things, active if the thing commanded be not against
God's word, or passive if it be.’
They denied all power to ecclesiastical bodies, unless it were given by the temporal magistrate.
They pledged themselves to honor their superiors, and to preserve unity of spirit in peace with all men. ‘Divers selecte gentlemen of the council for Virginia
were well satisfied with their statement, and resolved to set forward their desire.’
The London company listened very willingly to their proposal, so that their agents ‘found God going along with them;’ and, through the influence of ‘Sir Edwin Sandys
, a religious gentleman then living,’ a patent might at once have been taken, had not the envoys desired first to consult ‘the multitude’ at Leyden
On the fifteenth of December, 1617, the Pilgrims transmitted their formal request, signed by the hands of the greatest part of the congregation.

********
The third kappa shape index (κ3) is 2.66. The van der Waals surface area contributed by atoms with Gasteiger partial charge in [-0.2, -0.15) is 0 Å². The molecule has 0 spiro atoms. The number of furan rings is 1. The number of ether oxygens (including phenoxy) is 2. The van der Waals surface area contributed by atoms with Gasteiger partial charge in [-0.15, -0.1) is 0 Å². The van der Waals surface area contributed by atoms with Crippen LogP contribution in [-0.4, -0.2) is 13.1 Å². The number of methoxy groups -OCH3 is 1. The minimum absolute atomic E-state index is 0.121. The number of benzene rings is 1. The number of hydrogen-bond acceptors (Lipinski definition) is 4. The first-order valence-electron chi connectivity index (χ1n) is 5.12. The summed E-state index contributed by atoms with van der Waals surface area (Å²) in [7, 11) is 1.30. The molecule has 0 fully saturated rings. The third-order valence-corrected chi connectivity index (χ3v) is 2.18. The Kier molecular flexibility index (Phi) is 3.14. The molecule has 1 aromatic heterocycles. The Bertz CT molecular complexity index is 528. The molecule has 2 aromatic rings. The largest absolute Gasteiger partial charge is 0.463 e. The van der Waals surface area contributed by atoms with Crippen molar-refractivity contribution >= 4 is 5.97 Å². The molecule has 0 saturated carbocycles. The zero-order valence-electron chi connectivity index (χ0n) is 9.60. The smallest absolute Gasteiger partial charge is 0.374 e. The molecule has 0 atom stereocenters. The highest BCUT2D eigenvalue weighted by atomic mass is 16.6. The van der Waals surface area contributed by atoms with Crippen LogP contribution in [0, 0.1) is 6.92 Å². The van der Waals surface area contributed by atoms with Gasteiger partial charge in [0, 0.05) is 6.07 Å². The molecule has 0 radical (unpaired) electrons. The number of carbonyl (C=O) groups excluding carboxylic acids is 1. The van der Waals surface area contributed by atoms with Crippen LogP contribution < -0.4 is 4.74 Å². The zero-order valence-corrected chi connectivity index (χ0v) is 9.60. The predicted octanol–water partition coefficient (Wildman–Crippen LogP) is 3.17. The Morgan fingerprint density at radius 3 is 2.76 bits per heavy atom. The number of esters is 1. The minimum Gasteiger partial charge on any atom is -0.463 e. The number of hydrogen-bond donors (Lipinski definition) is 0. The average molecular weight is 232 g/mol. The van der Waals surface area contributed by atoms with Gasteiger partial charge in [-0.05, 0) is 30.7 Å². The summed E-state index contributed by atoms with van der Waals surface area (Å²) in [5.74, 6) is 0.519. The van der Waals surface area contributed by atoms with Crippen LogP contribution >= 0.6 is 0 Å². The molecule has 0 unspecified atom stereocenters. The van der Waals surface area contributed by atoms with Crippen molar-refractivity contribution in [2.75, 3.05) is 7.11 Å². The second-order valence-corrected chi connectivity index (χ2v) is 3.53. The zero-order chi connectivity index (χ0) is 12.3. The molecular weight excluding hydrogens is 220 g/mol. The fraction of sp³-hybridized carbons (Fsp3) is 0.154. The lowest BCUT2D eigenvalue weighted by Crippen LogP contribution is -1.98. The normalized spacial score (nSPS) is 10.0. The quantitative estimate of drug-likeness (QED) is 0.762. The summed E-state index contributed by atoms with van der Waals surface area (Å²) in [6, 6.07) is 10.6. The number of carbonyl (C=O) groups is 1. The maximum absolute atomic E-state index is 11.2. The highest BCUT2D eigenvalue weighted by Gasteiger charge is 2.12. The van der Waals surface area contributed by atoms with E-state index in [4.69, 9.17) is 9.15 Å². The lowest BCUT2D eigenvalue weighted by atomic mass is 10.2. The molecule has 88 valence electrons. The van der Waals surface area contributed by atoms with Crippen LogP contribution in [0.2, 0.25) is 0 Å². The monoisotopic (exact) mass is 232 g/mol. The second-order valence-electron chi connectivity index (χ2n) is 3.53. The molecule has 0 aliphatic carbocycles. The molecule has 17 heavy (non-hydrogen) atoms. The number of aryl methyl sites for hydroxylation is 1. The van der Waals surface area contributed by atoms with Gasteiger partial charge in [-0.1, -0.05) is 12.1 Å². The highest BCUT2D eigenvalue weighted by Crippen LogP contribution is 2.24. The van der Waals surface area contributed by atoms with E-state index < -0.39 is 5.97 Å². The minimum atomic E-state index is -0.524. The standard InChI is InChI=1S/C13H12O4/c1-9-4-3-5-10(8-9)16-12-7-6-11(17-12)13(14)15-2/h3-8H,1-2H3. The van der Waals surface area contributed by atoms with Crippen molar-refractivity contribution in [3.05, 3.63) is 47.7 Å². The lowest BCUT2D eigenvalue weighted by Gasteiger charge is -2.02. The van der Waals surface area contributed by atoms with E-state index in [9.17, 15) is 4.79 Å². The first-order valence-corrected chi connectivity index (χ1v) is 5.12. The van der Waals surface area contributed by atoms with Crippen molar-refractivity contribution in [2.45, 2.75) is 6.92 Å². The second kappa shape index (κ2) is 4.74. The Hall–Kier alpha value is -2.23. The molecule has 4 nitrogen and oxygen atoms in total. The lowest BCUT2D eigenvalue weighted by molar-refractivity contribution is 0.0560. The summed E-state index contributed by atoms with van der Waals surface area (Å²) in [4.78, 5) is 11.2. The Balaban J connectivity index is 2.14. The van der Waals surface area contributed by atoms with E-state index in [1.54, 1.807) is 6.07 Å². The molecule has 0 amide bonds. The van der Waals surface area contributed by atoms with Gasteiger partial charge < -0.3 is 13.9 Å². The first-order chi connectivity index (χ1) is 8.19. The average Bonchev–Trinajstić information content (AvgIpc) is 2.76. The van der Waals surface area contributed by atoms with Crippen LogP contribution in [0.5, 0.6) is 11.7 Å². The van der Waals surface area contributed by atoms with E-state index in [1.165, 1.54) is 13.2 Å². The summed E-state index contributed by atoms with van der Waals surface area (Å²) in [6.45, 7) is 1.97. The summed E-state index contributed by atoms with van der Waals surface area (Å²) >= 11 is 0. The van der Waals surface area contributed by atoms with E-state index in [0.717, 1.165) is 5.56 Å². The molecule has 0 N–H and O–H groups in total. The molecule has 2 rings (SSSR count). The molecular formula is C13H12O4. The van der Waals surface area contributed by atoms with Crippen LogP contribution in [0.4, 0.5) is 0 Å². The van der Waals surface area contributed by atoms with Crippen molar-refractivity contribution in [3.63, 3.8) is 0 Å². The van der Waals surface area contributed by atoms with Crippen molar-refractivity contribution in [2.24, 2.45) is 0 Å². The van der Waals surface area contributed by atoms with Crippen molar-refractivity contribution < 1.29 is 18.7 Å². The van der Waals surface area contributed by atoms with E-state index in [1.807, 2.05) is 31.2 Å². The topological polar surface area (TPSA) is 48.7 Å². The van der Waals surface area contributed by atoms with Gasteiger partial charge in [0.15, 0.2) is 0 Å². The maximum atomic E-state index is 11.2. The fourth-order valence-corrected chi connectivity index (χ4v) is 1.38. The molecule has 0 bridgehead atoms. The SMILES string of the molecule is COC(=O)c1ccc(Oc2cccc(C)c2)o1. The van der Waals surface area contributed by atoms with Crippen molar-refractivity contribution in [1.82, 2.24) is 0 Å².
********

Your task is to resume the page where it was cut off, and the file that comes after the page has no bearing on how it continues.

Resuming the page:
‘We are well weaned,’ added Robinson
, ‘from the delicate milk of our mother country, and inured to the difficulties of a strange land; the people are industrious and frugal.
We are knit together as a body in a most sacred covenant of the Lord
, of the violation whereof we make great conscience, and by virtue whereof we hold ourselves straitly tied to all care of each other's good, and of the whole.
It is not with us as with men whom small things can discourage.’
The messengers of the Pilgrims, satisfied with their reception by the Virginia
company, petitioned the king for liberty of religion, to be confirmed under the king's broad seal.
But here they encountered insurmountable difficulties.
Of all men in the government of that day, Lord Bacon had given the most attention